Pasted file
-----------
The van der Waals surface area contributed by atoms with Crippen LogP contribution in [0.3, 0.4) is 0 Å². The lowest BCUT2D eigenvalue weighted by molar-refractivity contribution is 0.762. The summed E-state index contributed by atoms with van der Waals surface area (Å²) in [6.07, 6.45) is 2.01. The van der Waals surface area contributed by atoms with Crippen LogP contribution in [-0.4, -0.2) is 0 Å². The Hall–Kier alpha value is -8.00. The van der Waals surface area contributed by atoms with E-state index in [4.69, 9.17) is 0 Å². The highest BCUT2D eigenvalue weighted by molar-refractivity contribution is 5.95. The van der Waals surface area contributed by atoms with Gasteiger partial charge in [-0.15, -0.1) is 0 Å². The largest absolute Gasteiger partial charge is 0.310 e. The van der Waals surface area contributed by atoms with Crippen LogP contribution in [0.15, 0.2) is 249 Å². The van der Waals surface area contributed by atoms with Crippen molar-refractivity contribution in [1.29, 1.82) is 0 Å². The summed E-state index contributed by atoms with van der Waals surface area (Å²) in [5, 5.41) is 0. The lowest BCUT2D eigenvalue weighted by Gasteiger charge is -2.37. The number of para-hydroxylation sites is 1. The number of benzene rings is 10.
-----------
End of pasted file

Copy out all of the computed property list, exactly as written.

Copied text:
The van der Waals surface area contributed by atoms with Crippen LogP contribution in [0.3, 0.4) is 0 Å². The lowest BCUT2D eigenvalue weighted by molar-refractivity contribution is 0.762. The summed E-state index contributed by atoms with van der Waals surface area (Å²) in [6.07, 6.45) is 2.01. The van der Waals surface area contributed by atoms with Crippen LogP contribution in [-0.4, -0.2) is 0 Å². The Hall–Kier alpha value is -8.00. The van der Waals surface area contributed by atoms with E-state index in [4.69, 9.17) is 0 Å². The highest BCUT2D eigenvalue weighted by molar-refractivity contribution is 5.95. The van der Waals surface area contributed by atoms with Gasteiger partial charge in [-0.15, -0.1) is 0 Å². The largest absolute Gasteiger partial charge is 0.310 e. The van der Waals surface area contributed by atoms with Crippen LogP contribution in [0.15, 0.2) is 249 Å². The van der Waals surface area contributed by atoms with Crippen molar-refractivity contribution in [1.29, 1.82) is 0 Å². The summed E-state index contributed by atoms with van der Waals surface area (Å²) in [5, 5.41) is 0. The lowest BCUT2D eigenvalue weighted by Gasteiger charge is -2.37. The number of para-hydroxylation sites is 1. The number of benzene rings is 10.